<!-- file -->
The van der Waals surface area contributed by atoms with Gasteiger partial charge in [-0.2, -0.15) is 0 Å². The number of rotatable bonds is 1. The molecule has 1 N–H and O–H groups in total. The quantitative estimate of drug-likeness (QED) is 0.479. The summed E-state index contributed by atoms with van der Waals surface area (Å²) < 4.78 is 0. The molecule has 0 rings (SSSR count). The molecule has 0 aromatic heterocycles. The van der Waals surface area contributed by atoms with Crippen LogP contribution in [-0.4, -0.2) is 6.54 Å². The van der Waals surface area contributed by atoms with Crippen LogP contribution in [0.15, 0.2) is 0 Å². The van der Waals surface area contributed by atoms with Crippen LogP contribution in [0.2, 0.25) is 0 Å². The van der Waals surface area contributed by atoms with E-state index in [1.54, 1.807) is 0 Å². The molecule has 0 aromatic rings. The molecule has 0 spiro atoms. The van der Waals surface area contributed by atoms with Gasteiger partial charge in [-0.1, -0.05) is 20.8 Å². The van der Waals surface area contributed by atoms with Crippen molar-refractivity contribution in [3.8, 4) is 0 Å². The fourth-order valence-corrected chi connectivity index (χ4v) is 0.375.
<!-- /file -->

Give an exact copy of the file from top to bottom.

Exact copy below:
The van der Waals surface area contributed by atoms with Gasteiger partial charge in [-0.2, -0.15) is 0 Å². The number of rotatable bonds is 1. The molecule has 1 N–H and O–H groups in total. The quantitative estimate of drug-likeness (QED) is 0.479. The summed E-state index contributed by atoms with van der Waals surface area (Å²) < 4.78 is 0. The molecule has 0 rings (SSSR count). The molecule has 0 aromatic heterocycles. The van der Waals surface area contributed by atoms with Crippen LogP contribution in [-0.4, -0.2) is 6.54 Å². The van der Waals surface area contributed by atoms with Crippen LogP contribution in [0.15, 0.2) is 0 Å². The van der Waals surface area contributed by atoms with Crippen LogP contribution in [0.2, 0.25) is 0 Å². The van der Waals surface area contributed by atoms with E-state index in [1.54, 1.807) is 0 Å². The molecule has 0 aromatic rings. The molecule has 0 spiro atoms. The van der Waals surface area contributed by atoms with Gasteiger partial charge in [-0.1, -0.05) is 20.8 Å². The van der Waals surface area contributed by atoms with Crippen molar-refractivity contribution in [3.8, 4) is 0 Å². The fourth-order valence-corrected chi connectivity index (χ4v) is 0.375.